• Diversity – as measured by diversity ratios in hiring, promotion and employee retention
  • Manager satisfaction with HR – as measured by a survey of managers asking them to rate
  • HR’s contribution to meeting their performance and business goals (compared to other overhead functions)
  • Customer satisfaction – Satisfaction with all HR services as measured by surveying a percentage of all users of HR services
  • Overall employee satisfaction – as measured by periodic employee survey
  • Employee satisfaction with their management – Employee satisfaction with the quality of their management

Remember that setting team metrics helps focus people because it sends a message to HR employees about what is important and what is less important

  1. Rewards that encourage cooperation – Make at least 5% (ideally 10%) of each HR employee’s pay based on meeting the target numbers for the overall HR index.  Also ensure that any individual rewards that a team member gets are automatically increased when the over-all HR team meets its goal (spurring both individual effort and cooperation amongst team members). Make sure that all individual rewards are increased if the team reaches its overall strategic goals.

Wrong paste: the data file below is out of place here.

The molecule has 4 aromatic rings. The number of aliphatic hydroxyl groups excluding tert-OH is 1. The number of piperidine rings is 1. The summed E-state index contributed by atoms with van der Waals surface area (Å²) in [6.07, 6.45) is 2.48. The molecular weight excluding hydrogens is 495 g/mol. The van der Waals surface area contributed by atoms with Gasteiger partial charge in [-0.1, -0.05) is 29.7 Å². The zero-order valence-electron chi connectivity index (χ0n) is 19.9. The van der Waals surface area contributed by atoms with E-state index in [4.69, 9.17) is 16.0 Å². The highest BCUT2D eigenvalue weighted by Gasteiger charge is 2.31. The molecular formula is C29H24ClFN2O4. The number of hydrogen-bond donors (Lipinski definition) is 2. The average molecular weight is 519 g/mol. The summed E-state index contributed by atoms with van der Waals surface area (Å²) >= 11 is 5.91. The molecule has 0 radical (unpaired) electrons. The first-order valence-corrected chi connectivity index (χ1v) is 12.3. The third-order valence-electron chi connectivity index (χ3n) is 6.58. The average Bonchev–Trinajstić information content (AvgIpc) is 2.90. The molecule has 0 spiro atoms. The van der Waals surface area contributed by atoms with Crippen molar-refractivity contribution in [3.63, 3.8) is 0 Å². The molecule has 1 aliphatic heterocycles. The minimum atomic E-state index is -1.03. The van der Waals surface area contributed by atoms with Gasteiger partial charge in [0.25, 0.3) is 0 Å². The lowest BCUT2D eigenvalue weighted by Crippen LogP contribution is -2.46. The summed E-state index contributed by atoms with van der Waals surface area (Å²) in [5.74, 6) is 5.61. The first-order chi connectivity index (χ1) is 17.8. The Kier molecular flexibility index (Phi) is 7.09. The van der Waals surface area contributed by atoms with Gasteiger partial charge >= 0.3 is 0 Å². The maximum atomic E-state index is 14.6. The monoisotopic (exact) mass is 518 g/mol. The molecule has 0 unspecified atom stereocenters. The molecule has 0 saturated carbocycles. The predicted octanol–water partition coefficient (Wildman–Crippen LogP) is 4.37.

2. Make sure that functional metrics overlap – Make sure that the individual performance metrics that are used by each individual HR function include some “common” metrics (i.e. the same metrics appear in each HR functions list of performance metrics). Common metrics should include response time, user satisfaction, accuracy in answers and manager satisfaction with the individual HR function. Track “silo-busting” success and report your successes to all in order to encourage continued silo-busting activities and team cooperation. If your firm has a 6 Sigma program, use it to set consistent standards for quality across each disparate HR function to provide a “common ground” for comparisons and a shared experience for all.
  3. Cross-departmental rotations – Require that HR functions periodically rotate employees (start with key employees) between each of the functional HR units. Familiarity breaks down barriers and helps individuals understand the unique problems faced by other HR functions.  Rotations can be permanent, for a short project duration, half-time each day or one day a week.
  4. Cross functional promotions – Change the HR internal promotion process so that the “promotion line” requires individuals to go through other HR functions in order to eventually become an HR manager.